Telecommunications stalwart AT&T is delving into the New Space world with its first small satellite planned for launch on June 30 onboard the maiden flight of Firefly Aerospace’s rocket. The mission is designed to “deliver capability to the Marine Corps and Navy,” according to a LinkedIn post from an AT&T executive.
The Naval Postgraduate School, Center for Network Innovation and Experimentation (CENETIX) is the owner of the NPS-CENETIX-Orbital 1 satellite being built and operated by AT&T and its partners, according to a Firefly spokesperson. From public documents, the satellite is designed to demonstrate “Bursty Orbital Mesh Networking” and incorporates a dual radio communication board comprised of goTenna Pro X and LoRa radios with combined with an Arduino controller.
Neil Faradineh, AT&T Client Solutions Executive 3 for Indo Pacific Region, Navy & Marine Business Development, and other AT&T staff toured Firefly’s development facilities and test site in Austin, Texas on February 10, according to his LinkedIn post (Apparently Firefly’s on-site fire a couple of weeks ago wasn’t bad if Firefly is giving customer tours more recently).
Faradineh says AT&T has partnered with AeroVironment and Houston Mechatronics to build the NPS-CENETIX-Orbital 1 cubesat. Presumably AT&T is the lead/system integrator. AeroVironment is a defense contractor that manufactures small unmanned aerial vehicles (UAV) and under contract with SoftBank to develop a high-altitude pseudo-satellites” UAV to provide telecommunications services. Houston Mechatronics builds underwater robots for defense and civilian applications.
How the work building the satellite breaks down isn’t as clear. AeroVironment clearly has expertise in building and integrating communications payloads given its work with the SoftBank high-flying UAV. AT&T could potentially build the cubesat in house or work with a third-party such as Terran Orbital. The size of the cubesat is also open to question, but it is likely a 3U (30x10x10 cm) or 6U size (30x30x10 cm).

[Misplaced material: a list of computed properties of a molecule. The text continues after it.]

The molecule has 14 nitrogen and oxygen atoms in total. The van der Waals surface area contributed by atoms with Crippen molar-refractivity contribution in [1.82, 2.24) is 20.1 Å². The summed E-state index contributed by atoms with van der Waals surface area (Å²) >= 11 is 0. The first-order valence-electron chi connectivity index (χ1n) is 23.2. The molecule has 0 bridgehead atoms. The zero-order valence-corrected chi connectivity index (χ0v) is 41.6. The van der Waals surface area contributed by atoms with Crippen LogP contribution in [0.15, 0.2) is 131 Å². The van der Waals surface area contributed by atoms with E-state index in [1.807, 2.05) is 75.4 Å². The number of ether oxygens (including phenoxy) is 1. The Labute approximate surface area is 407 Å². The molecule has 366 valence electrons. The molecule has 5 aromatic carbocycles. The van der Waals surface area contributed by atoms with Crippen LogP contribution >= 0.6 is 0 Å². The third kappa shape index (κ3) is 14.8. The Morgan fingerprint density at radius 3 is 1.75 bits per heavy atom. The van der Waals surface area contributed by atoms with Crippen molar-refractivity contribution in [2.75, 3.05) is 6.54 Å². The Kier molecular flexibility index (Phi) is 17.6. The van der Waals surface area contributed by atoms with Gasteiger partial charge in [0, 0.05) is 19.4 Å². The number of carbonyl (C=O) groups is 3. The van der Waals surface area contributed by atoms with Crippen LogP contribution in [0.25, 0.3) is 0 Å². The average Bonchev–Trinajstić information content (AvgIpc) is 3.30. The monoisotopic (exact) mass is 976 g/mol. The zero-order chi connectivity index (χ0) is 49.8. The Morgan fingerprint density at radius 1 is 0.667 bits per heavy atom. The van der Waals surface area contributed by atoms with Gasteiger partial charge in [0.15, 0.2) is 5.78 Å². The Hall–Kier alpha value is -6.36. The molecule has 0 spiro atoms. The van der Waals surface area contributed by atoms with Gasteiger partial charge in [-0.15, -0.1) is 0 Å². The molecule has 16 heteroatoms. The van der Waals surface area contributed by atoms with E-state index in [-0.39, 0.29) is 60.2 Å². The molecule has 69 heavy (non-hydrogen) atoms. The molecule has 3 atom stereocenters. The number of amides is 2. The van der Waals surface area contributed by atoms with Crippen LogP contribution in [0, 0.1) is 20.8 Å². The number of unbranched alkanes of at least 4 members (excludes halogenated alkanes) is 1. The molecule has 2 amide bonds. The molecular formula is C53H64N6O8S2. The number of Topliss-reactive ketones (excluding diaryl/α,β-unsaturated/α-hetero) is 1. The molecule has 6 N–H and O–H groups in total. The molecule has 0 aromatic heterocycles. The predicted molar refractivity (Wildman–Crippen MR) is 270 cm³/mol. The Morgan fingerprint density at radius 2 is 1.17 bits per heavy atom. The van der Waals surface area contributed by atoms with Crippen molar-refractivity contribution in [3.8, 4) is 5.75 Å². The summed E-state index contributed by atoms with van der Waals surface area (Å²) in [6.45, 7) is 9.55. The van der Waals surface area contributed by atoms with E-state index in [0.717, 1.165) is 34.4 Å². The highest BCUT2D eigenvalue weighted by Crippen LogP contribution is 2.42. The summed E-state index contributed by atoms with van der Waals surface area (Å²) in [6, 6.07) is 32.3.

Firefly Aerospace was initially slated to conduct its first launch of its Alpha rocket in April 2020 from Vandenberg Air Force Base in California but a test stand fire on January 23 has moved the date back to the end of June, assuming everything in the AT&T post is accurate. The Firefly Alpha vehicle can carry up to 1000 kilograms into Low Earth Orbit (LEO).
LoRaWAN is an IoT protocol with numerous companies working with it to service remote devices with satellites providing the technology to bridge the gap in areas where broadband connectivity is unavailable. Fleet Space Technologies and Hiber provide gateways between LoRa devices and satellite while Fossa Systems, Eutelsat, and Lacuna Space are among the companies that have or will use satellites to directly communicate with LoRa devices on the ground. Both Fossa and Lacuna have successfully demonstrated the ability to communicate with LoRa devices directly from orbit.
AT&T has not publicly discussed if it would build its own dedicated satellite constellation to connect with LoRaWAN and other types of IoT devices. For security reasons U.S. government customers would prefer working with a U.S. company rather than businesses outside of the United States – Eutelsat, Fleet, Fossa Hiber, and Lacuna are all non-U.S. entities. An AT&T owned and operated satellite constellation would provide the company with an asset to extend its IoT coverage beyond its existing cellular network and could be used for both government and corporate customers.
Space IT Bridge has sent inquiries to AT&T and Firefly for more information and will update this story as it unfolds.